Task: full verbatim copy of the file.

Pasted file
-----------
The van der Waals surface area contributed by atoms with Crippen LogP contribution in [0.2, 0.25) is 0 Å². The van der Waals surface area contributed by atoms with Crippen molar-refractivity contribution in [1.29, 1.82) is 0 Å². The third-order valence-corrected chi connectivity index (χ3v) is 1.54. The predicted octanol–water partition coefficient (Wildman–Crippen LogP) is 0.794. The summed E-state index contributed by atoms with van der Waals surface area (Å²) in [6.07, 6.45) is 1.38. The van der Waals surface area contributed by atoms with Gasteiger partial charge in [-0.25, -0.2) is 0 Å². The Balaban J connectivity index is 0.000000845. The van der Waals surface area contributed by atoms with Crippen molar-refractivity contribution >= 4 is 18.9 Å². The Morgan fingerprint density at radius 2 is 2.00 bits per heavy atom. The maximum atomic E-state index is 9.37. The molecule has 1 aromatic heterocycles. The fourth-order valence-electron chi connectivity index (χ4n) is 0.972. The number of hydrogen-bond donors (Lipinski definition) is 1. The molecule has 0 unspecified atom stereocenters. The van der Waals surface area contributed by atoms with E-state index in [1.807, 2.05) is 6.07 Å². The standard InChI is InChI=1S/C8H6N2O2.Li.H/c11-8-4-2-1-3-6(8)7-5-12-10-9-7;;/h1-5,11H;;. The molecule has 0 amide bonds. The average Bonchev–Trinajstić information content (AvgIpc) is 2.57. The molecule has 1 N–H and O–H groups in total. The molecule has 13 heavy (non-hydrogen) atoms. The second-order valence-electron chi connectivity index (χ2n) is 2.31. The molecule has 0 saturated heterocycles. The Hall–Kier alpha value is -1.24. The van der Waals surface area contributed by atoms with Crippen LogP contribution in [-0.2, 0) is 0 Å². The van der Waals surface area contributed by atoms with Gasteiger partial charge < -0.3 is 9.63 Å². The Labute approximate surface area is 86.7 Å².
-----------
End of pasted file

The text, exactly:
The van der Waals surface area contributed by atoms with Crippen LogP contribution in [0.2, 0.25) is 0 Å². The van der Waals surface area contributed by atoms with Crippen molar-refractivity contribution in [1.29, 1.82) is 0 Å². The third-order valence-corrected chi connectivity index (χ3v) is 1.54. The predicted octanol–water partition coefficient (Wildman–Crippen LogP) is 0.794. The summed E-state index contributed by atoms with van der Waals surface area (Å²) in [6.07, 6.45) is 1.38. The van der Waals surface area contributed by atoms with Gasteiger partial charge in [-0.25, -0.2) is 0 Å². The Balaban J connectivity index is 0.000000845. The van der Waals surface area contributed by atoms with Crippen molar-refractivity contribution >= 4 is 18.9 Å². The Morgan fingerprint density at radius 2 is 2.00 bits per heavy atom. The maximum atomic E-state index is 9.37. The molecule has 1 aromatic heterocycles. The fourth-order valence-electron chi connectivity index (χ4n) is 0.972. The number of hydrogen-bond donors (Lipinski definition) is 1. The molecule has 0 unspecified atom stereocenters. The van der Waals surface area contributed by atoms with E-state index in [1.807, 2.05) is 6.07 Å². The standard InChI is InChI=1S/C8H6N2O2.Li.H/c11-8-4-2-1-3-6(8)7-5-12-10-9-7;;/h1-5,11H;;. The molecule has 0 amide bonds. The average Bonchev–Trinajstić information content (AvgIpc) is 2.57. The molecule has 1 N–H and O–H groups in total. The molecule has 13 heavy (non-hydrogen) atoms. The second-order valence-electron chi connectivity index (χ2n) is 2.31. The molecule has 0 saturated heterocycles. The Hall–Kier alpha value is -1.24. The van der Waals surface area contributed by atoms with Crippen LogP contribution in [-0.2, 0) is 0 Å². The van der Waals surface area contributed by atoms with Gasteiger partial charge < -0.3 is 9.63 Å². The Labute approximate surface area is 86.7 Å².